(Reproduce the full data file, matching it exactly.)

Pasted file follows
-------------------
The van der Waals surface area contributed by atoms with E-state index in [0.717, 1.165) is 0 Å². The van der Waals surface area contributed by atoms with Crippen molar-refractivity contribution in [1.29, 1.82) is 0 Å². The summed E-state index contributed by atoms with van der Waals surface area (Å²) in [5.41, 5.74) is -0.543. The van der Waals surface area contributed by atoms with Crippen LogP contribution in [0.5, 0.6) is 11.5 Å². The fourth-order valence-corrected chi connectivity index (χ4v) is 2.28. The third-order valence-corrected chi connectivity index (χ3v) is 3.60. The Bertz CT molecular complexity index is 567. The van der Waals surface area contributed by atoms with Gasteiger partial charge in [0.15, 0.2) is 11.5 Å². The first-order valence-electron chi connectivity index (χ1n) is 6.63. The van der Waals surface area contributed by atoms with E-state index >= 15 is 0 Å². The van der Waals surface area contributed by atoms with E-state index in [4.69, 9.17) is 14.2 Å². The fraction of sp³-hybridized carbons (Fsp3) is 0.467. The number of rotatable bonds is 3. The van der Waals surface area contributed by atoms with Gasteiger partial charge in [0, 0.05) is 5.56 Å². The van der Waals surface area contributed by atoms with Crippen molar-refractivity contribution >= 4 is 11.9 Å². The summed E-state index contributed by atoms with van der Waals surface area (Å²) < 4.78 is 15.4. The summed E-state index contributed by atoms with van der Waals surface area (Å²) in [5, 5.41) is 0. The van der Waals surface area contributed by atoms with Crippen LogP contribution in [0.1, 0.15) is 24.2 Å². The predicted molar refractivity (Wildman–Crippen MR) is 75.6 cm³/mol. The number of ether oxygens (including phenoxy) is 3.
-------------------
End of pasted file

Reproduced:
The van der Waals surface area contributed by atoms with E-state index in [0.717, 1.165) is 0 Å². The van der Waals surface area contributed by atoms with Crippen molar-refractivity contribution in [1.29, 1.82) is 0 Å². The summed E-state index contributed by atoms with van der Waals surface area (Å²) in [5.41, 5.74) is -0.543. The van der Waals surface area contributed by atoms with Crippen LogP contribution in [0.5, 0.6) is 11.5 Å². The fourth-order valence-corrected chi connectivity index (χ4v) is 2.28. The third-order valence-corrected chi connectivity index (χ3v) is 3.60. The Bertz CT molecular complexity index is 567. The van der Waals surface area contributed by atoms with Gasteiger partial charge in [0.15, 0.2) is 11.5 Å². The first-order valence-electron chi connectivity index (χ1n) is 6.63. The van der Waals surface area contributed by atoms with E-state index >= 15 is 0 Å². The van der Waals surface area contributed by atoms with E-state index in [4.69, 9.17) is 14.2 Å². The fraction of sp³-hybridized carbons (Fsp3) is 0.467. The number of rotatable bonds is 3. The van der Waals surface area contributed by atoms with Gasteiger partial charge in [0, 0.05) is 5.56 Å². The van der Waals surface area contributed by atoms with Crippen molar-refractivity contribution >= 4 is 11.9 Å². The summed E-state index contributed by atoms with van der Waals surface area (Å²) < 4.78 is 15.4. The summed E-state index contributed by atoms with van der Waals surface area (Å²) in [5, 5.41) is 0. The van der Waals surface area contributed by atoms with Crippen LogP contribution in [0.1, 0.15) is 24.2 Å². The predicted molar refractivity (Wildman–Crippen MR) is 75.6 cm³/mol. The number of ether oxygens (including phenoxy) is 3.